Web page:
• Steam Sterilization: Steam is a cost-effective, widely used natural sterilization method. There are several advantages of using steam sterilization (in an autoclave, for example). Steam is non-toxic, it kills spores, it is cost-effective, and the sterilization cycles are fast. Care must be taken when using an autoclave to ensure the steam does not become tainted with impurities, and that any equipment or tools placed inside the unit can withstand the heat and pressure to which it will be subjected.
  • Particle Accelerators: Using a beam of electrons and X-rays in a particle accelerator kills germs on contact. This method is especially useful for medical supply manufacturers prior to the final packaging of products. Syringes, surgical tools, bandages, and other medical supplies and their packaging need to be absolutely sterile when a product goes out. Particle acceleration is ideal for sterilizing several different materials within the same package (e.g. medical supplies and their packaging) without damaging any of the materials. Heat sterilization, for example, may be effective at sterilizing a metal scalpel, but it will also damage the products packaging.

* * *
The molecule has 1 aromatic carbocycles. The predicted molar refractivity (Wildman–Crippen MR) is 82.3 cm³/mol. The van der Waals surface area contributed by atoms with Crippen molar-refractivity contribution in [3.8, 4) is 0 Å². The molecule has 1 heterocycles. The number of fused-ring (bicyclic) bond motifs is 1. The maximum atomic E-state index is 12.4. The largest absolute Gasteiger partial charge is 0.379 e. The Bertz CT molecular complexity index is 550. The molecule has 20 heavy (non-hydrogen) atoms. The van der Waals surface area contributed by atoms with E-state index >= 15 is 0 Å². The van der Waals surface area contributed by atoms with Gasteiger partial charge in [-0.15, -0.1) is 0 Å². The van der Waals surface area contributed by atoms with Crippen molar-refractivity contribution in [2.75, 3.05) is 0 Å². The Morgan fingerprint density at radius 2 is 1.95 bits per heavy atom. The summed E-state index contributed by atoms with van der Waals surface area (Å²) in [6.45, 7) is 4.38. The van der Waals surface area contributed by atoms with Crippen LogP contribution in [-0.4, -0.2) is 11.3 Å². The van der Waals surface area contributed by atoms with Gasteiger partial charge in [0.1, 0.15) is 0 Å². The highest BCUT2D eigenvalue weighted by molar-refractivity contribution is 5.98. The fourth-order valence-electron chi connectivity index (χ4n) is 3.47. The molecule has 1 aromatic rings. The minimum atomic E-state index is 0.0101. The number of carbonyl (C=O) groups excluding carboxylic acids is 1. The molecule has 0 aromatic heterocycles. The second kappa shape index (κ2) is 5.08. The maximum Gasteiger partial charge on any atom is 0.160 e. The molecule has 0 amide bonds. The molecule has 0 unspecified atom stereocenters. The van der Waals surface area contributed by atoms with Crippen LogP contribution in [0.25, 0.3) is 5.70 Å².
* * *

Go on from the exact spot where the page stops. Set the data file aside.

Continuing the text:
Sterilized Medical Equipment

Disinfectant Methods

  • Chlorine and Chlorine Compounds: Chlorine compounds, such as sodium hypochlorite (liquid) and sodium calcium hypochlorite (solid), are frequently used as disinfectants, as they have a broad spectrum of antimicrobial activities. They are also cost-effective, fast acting, and leave no toxic residues. While the exact mechanism by which chlorine kills microorganisms is unknown, there are a number of possibilities: the solution may cause loss of intracellular contents in microbes, it may cause oxidation of respiratory components, or it may cause breaks in DNA or depress DNA synthesis, along with other possibilities. Whatever the mechanism, chlorine is a proven disinfectant.
  • Formaldehyde: Used as a disinfectant in both its liquid and gaseous forms, formaldehyde is an effective bactericide, tuberculocide, fungicide, virucide, and sporicide (in aqueous solution form). It is a potential carcinogen and therefore has a time-limited exposure restriction, per OSHA. Formaldehyde can cause asthma-like respiratory problems and skin irritation with long-term exposure to low levels, and can be fatal with high-level exposure. For these reasons formaldehyde has limited uses in the healthcare industry. Its uses in healthcare are generally to prepare viral vaccines, such as influenza, and to preserve anatomic specimens.

Sterilizing Practices